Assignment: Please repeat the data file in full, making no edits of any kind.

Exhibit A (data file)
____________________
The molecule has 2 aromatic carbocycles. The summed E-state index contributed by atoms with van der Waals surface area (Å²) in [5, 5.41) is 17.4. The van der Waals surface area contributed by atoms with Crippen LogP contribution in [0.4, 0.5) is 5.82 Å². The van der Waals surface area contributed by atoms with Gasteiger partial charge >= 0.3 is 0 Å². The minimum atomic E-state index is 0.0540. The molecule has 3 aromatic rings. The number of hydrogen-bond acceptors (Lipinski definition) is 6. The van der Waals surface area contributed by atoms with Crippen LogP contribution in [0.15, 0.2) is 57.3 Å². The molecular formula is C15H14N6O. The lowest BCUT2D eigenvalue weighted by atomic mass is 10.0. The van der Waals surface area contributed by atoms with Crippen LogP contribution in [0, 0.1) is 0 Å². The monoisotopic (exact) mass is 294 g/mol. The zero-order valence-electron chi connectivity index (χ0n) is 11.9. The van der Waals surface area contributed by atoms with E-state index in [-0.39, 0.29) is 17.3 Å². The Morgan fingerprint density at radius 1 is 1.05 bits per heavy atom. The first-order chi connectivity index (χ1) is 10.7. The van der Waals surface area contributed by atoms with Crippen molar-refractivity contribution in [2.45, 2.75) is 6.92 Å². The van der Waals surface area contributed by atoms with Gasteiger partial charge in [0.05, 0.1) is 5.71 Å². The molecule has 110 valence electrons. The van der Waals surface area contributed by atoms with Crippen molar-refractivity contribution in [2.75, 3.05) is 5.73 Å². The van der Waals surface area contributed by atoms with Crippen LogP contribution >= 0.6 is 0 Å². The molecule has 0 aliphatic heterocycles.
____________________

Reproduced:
The molecule has 2 aromatic carbocycles. The summed E-state index contributed by atoms with van der Waals surface area (Å²) in [5, 5.41) is 17.4. The van der Waals surface area contributed by atoms with Crippen LogP contribution in [0.4, 0.5) is 5.82 Å². The van der Waals surface area contributed by atoms with Gasteiger partial charge >= 0.3 is 0 Å². The minimum atomic E-state index is 0.0540. The molecule has 3 aromatic rings. The number of hydrogen-bond acceptors (Lipinski definition) is 6. The van der Waals surface area contributed by atoms with Crippen LogP contribution in [0.15, 0.2) is 57.3 Å². The molecular formula is C15H14N6O. The lowest BCUT2D eigenvalue weighted by atomic mass is 10.0. The van der Waals surface area contributed by atoms with Crippen LogP contribution in [0, 0.1) is 0 Å². The monoisotopic (exact) mass is 294 g/mol. The zero-order valence-electron chi connectivity index (χ0n) is 11.9. The van der Waals surface area contributed by atoms with E-state index in [-0.39, 0.29) is 17.3 Å². The Morgan fingerprint density at radius 1 is 1.05 bits per heavy atom. The first-order chi connectivity index (χ1) is 10.7. The van der Waals surface area contributed by atoms with Crippen molar-refractivity contribution in [2.45, 2.75) is 6.92 Å². The van der Waals surface area contributed by atoms with Gasteiger partial charge in [0.05, 0.1) is 5.71 Å². The molecule has 110 valence electrons. The van der Waals surface area contributed by atoms with Crippen molar-refractivity contribution in [2.75, 3.05) is 5.73 Å². The van der Waals surface area contributed by atoms with Crippen LogP contribution >= 0.6 is 0 Å². The molecule has 0 aliphatic heterocycles.